Fuller Center Breaks Ground with Georgia Southwestern University in Joint Housebuilding Effort

Published 9:49 am Tuesday, March 5, 2024

The Fuller Center is committed to providing housing to those in need. Its newest project is in Americus Georgia. President of the Center, David Snell, addressed those gathered, talking about the legacy of the founder Millard Fuller. “Millard had 40 years of ministry from the time he started until the day he died. And the Carters had 40 years of ministry from 84 till now, as their time of ministry is coming to a close. So we want to honor them with this house.”

The Fuller Center plans to collaborate with Georgia Southwestern in the construction of the house. President of Georgia Southwestern, Dr. Neal Weaver, gave an address. “We’re starting what we hope is a new tradition at Georgia Southwestern, called the big event. And the big event is an opportunity for us as a campus for our students, our faculty and staff to all come together for a day or a couple of weeks and say thank you to the community that hosts them.”

He talked about the commitment it would take to finish the project. “It’s gonna require over 600 hours of volunteer work from our students from our faculty and our staff. But we are excited about every single one of those hours, this is a great opportunity for us to be involved in something very special, something that is meaningful, something that changes people’s lives. And one of the things we try to do at Georgia Southwestern is make sure that our students know that not only are you responsible for yourself, and for making yourself better, and your life better, but you’re also responsible to the people around you and to the communities that you live in, and the communities that you serve in.”

Afterward Dr. Weaver gave more details about the project. He talked about how the Carter’s were an inspiration to those on Georgia Southwestern Campus. “They’ve been a part of our campus for many, many years. And so to do something to honor them and to hopefully put in action the behaviors they taught us, and that they’ve instilled in the campus is really special.”

Weaver mentioned a wide range of organizations planned to work on the project, including the Jimmy Carter Leadership program. “A lot of our fraternities and sororities have signed up. Student Government has signed up their students. Our athletic teams are gonna be participating, faculty, staff members, you’re gonna see an enormous number of GSW people out here, working and getting this done.” He ended by emphasizing that it was a campus wide opportunity, embodying the spirit of Georgia Southwestern University.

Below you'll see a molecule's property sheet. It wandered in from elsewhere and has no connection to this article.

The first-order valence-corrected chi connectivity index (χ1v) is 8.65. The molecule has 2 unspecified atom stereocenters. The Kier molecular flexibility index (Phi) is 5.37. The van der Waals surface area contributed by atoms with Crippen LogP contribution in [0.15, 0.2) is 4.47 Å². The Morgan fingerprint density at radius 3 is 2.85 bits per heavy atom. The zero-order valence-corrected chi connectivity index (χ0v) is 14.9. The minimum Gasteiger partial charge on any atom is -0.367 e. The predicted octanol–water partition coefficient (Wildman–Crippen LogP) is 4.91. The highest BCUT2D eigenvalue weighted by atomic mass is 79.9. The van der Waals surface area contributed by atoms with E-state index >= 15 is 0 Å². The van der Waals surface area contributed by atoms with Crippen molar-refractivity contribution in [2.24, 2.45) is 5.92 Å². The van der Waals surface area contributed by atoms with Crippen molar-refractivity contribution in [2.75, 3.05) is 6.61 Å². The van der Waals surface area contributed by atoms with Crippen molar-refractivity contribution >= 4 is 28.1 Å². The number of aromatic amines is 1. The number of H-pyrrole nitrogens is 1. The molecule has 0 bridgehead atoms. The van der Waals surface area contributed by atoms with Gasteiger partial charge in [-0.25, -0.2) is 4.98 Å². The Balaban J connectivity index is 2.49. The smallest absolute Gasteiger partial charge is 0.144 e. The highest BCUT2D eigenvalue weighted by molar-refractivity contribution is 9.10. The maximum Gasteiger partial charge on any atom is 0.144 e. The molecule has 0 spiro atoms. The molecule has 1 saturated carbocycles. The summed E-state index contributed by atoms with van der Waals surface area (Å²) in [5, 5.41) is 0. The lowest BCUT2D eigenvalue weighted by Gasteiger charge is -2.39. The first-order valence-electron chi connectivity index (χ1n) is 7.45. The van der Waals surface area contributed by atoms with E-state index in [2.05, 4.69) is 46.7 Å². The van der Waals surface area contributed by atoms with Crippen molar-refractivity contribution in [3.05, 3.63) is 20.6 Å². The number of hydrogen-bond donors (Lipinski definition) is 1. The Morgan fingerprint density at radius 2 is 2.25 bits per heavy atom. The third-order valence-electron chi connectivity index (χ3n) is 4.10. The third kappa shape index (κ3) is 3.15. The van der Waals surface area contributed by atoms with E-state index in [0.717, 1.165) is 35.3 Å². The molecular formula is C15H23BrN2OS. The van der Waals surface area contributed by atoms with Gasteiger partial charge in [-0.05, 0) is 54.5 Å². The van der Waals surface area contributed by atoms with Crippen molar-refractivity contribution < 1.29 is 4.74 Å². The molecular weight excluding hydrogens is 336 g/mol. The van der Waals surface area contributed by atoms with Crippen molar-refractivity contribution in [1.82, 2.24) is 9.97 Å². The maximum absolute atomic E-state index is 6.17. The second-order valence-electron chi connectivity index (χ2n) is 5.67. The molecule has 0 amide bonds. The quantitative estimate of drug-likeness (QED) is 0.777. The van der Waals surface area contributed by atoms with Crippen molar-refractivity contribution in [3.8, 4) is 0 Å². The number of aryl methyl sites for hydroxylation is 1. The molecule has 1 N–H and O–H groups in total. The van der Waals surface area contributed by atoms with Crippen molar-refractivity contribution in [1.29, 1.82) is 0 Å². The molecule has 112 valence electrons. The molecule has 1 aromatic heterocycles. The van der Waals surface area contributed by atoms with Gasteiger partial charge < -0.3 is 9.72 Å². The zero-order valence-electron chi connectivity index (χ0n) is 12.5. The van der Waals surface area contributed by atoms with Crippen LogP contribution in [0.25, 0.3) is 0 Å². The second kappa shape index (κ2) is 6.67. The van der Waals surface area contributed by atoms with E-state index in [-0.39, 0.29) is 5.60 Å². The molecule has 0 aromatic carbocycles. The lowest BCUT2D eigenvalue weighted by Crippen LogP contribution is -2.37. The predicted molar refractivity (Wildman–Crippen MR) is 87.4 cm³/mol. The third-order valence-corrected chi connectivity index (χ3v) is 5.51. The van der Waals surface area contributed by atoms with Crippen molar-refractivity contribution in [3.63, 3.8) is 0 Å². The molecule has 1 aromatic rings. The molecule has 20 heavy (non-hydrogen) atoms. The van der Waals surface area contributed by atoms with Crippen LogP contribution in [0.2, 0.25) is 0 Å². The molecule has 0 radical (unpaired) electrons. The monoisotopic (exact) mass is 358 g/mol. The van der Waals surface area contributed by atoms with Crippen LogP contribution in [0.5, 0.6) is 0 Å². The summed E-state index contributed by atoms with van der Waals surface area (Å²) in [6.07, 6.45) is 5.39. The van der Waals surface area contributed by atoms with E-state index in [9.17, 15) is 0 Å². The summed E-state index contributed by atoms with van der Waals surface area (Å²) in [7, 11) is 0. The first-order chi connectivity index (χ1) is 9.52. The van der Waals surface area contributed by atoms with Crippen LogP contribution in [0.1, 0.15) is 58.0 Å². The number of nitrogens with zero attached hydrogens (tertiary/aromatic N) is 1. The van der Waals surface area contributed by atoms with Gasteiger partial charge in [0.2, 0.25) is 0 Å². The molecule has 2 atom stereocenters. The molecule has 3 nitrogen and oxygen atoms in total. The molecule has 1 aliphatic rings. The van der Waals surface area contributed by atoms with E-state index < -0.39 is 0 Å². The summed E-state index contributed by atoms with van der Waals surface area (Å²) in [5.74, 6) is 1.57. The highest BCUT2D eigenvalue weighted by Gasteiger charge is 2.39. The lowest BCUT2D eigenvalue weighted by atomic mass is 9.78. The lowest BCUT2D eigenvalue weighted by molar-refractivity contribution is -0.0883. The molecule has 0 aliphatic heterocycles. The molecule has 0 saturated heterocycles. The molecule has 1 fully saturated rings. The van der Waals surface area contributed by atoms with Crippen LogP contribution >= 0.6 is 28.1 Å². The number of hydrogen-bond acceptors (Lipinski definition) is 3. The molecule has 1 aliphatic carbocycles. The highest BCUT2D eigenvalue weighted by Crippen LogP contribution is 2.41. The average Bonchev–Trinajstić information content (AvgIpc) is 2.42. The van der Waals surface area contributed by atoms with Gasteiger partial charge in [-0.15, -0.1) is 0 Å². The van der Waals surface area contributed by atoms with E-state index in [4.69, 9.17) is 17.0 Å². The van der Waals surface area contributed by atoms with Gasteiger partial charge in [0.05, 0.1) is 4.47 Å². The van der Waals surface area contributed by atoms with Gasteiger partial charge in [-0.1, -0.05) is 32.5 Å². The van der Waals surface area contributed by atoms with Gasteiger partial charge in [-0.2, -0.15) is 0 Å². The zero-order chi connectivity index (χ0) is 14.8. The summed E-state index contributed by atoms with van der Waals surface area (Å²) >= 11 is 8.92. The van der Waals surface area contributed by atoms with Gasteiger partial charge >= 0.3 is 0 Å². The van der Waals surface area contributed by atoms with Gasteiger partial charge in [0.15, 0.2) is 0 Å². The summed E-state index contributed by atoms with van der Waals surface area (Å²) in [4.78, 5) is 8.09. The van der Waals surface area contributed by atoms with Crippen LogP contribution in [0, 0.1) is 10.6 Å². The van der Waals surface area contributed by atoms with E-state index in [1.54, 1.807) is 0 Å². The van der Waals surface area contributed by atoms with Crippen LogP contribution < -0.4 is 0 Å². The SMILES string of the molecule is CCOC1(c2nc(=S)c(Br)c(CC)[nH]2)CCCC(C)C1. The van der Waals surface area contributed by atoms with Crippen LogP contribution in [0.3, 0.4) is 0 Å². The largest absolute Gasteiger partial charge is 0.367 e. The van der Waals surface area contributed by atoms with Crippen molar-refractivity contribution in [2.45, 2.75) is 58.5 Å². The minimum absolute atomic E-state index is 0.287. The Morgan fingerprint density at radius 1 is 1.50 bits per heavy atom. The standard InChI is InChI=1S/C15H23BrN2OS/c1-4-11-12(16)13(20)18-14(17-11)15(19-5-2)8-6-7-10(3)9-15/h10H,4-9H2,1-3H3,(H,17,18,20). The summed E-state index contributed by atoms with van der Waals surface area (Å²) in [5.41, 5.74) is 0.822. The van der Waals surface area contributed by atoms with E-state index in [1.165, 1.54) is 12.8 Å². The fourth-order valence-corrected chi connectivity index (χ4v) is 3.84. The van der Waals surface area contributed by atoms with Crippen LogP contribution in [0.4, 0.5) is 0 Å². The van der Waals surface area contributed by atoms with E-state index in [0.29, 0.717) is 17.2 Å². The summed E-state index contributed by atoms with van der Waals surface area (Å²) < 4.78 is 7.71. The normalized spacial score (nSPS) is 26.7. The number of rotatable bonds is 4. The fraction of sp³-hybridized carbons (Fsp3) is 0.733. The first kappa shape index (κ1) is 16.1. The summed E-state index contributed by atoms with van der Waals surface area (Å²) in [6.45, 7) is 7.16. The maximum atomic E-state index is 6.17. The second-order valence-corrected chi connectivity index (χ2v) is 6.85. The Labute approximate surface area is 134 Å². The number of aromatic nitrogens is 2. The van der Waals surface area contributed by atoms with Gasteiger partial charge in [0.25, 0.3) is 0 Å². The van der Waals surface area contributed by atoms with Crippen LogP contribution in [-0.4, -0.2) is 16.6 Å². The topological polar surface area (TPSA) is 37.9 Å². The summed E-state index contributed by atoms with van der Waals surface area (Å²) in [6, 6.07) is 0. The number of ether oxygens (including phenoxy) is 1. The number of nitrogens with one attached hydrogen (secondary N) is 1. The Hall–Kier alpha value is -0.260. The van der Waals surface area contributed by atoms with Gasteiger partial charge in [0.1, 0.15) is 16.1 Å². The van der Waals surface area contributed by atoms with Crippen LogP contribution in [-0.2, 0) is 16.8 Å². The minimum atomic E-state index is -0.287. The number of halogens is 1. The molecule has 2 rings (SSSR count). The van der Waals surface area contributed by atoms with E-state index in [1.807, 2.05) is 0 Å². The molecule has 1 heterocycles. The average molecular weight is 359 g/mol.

Afterward Mayor Lee Kinnamon spoke, recognizing Diadra Powell, the Americus City Manager, Roger Willis, Director of Building Risk Management, and all other City employees present. “We’re appreciative to have everyone here. When we’re working together for a common good, we can achieve so much more. And I have to give an enormous amount of credit to Dr. Weaver and his staff for taking on a big event, such as building a house in this community. And I think that is a testament to the spirit of collaboration that exists between Georgia Southwestern, and this community and the greater area of southern County in southwest Georgia. And thank everyone for your support and partnership and your volunteer efforts, presumably because somebody will be out here working, swinging a hammer. So I thank you all very much.”

Whittenberg students were responsible for a two-by-four frame that marks the start of the project. Whittenberg student Katie Troyer talked about how they came to be volunteering in Sumter County. “We have a week span. Everyone gets to pick where they want to go. And this was one of the places and we saw building a house and we just decided to come here and some of our friends came last year, so we want to check it out.”

She talked about another project she worked on, refurbishing a roof at Koinonia farms. “We tore off all the shingles, we were on top of it, and then we put on new shingles this past weekend. We actually finished it yesterday.”

After that project was completed, they built the two-by-four structure, marking the beginning of the Fuller Center project and GSW’s big event.

The site has an interesting history. Formerly, a derelict house marked the spot. Since taxes were due, the owner deeded it to the Land Bank, allowing the taxes to be paid, and the land to find new use.